Article

Human Immunodeficiency Virus Gag and protease: partners in resistance

Department of Virology, Medical Microbiology, University Medical Center Utrecht, HP G04,614, Heidelberglaan 100, Utrecht, 3584 CX, The Netherlands.
Retrovirology (Impact Factor: 4.19). 08/2012; 9(1):63. DOI: 10.1186/1742-4690-9-63
Source: PubMed

ABSTRACT

Human Immunodeficiency Virus (HIV) maturation plays an essential role in the viral life cycle by enabling the generation of mature infectious virus particles through proteolytic processing of the viral Gag and GagPol precursor proteins. An impaired polyprotein processing results in the production of non-infectious virus particles. Consequently, particle maturation is an excellent drug target as exemplified by inhibitors specifically targeting the viral protease (protease inhibitors; PIs) and the experimental class of maturation inhibitors that target the precursor Gag and GagPol polyproteins. Considering the different target sites of the two drug classes, direct cross-resistance may seem unlikely. However, coevolution of protease and its substrate Gag during PI exposure has been observed both in vivo and in vitro. This review addresses in detail all mutations in Gag that are selected under PI pressure. We evaluate how polymorphisms and mutations in Gag affect PI therapy, an aspect of PI resistance that is currently not included in standard genotypic PI resistance testing. In addition, we consider the consequences of Gag mutations for the development and positioning of future maturation inhibitors.

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Available from: Annemarie M.J. Wensing
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    • "It is well documented that drug resistance exerted by mutations occur in active site or residues placing near binding site. Nevertheless these mutations lower enzyme affinity for inhibitors but they did not attenuate enzyme affinity for its natural substrates (Fun et al., 2012, Kolli et al., 2006, Prabu-Jeyabalan et al., 2006, Nalam et al., 2010). It should be noted that In vitro studies as site directed mutagenesis confirmed that the major or drug resistant mutations for HIV-1 protease are as follow: D30N, V32I, M46L, M46I, I47V, I47A, G48V, I50L, I50V, I54M, Q58E, T74P, L76V, V82A, V82F, V82T, V82S, V82L, N83D, I84V, N88S (Johnson et al., 2010). "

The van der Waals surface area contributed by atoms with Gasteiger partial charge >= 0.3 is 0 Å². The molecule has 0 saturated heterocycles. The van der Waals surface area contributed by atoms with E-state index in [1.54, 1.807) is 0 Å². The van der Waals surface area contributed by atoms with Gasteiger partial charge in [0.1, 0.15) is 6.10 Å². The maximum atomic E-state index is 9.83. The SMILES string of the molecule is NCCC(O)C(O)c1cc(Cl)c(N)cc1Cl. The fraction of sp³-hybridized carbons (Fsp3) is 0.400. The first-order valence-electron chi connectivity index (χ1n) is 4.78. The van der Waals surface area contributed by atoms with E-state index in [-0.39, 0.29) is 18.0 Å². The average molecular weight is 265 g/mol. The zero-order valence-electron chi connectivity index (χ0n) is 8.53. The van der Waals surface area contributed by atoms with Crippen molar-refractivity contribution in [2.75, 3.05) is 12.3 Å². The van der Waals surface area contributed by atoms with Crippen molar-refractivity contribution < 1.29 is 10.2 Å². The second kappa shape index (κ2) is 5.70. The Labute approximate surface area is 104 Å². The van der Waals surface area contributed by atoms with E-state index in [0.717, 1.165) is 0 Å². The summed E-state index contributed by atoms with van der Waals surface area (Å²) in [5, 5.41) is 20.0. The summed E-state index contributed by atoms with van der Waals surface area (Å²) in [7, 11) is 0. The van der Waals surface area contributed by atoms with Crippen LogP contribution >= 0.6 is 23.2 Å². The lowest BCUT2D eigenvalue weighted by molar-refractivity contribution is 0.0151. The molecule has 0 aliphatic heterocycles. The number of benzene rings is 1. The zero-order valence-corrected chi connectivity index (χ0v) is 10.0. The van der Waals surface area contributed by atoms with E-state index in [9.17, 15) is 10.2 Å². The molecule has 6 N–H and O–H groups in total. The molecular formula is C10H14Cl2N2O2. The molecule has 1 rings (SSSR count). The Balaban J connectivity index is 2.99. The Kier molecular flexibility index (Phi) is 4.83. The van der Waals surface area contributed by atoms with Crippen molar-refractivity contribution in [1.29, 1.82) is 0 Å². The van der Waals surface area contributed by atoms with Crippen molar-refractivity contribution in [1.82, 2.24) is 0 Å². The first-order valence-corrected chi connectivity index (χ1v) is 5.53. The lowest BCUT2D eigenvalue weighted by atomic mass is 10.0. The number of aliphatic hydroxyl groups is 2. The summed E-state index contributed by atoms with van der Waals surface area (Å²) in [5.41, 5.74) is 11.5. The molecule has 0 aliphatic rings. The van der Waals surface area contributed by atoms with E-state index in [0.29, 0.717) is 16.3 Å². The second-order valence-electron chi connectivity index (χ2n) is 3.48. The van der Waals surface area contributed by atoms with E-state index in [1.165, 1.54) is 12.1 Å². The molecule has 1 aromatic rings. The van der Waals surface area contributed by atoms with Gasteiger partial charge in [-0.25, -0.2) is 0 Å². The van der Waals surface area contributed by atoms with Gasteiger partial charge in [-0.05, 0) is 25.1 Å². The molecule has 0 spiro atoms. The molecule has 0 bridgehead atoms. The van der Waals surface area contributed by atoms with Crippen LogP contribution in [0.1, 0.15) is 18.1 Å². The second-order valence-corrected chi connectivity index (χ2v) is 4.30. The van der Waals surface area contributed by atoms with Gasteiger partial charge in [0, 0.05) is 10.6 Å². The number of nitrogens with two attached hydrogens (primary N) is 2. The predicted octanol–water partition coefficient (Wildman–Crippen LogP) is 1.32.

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    • "One of the therapeutic approaches has been inhibition of the virally encoded enzymatic proteins necessary for viral replication and maturation. Human Immunodeficiency Virus Type 1 Protease (HIV-1 PR) is one of the vital enzymes of HIV-1 retrovirus, which cleaves viral gag and pol polyproteins and releases structural and enzymatic proteins for its maturation and proliferation inside infected host (Fun et al., 2012). The inhibition of HIV PR activity can lead to disruption of the viral protein maturation and replication, thus making HIV protease a potential target for AIDS therapy (Heal et al., 2012). "
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    • "More detailed structural analyses of virus mutants indicated that not the presence of the spacer peptide itself, but possibly the proper kinetics of cleavages in this region is relevant (de Marco et al., 2012). This interpretation is in agreement with the observation that mutations in the NC-SP2 region are characteristically observed as tertiary resistance mutations restoring fitness to HIV-1 variants carrying resistance mutations in PR, which affect the catalytic activity of the enzyme (reviewed in (Clavel and Mammano, 2010; Fun et al., 2012)). Furthermore, NC-SP2-p6, NC-SP2 and NC display different abilities to condense nucleic acid ((Mirambeau et al., 2010) and references therein) suggesting that successive processing steps in this region regulate the dynamics of nucleocapsid core formation. "
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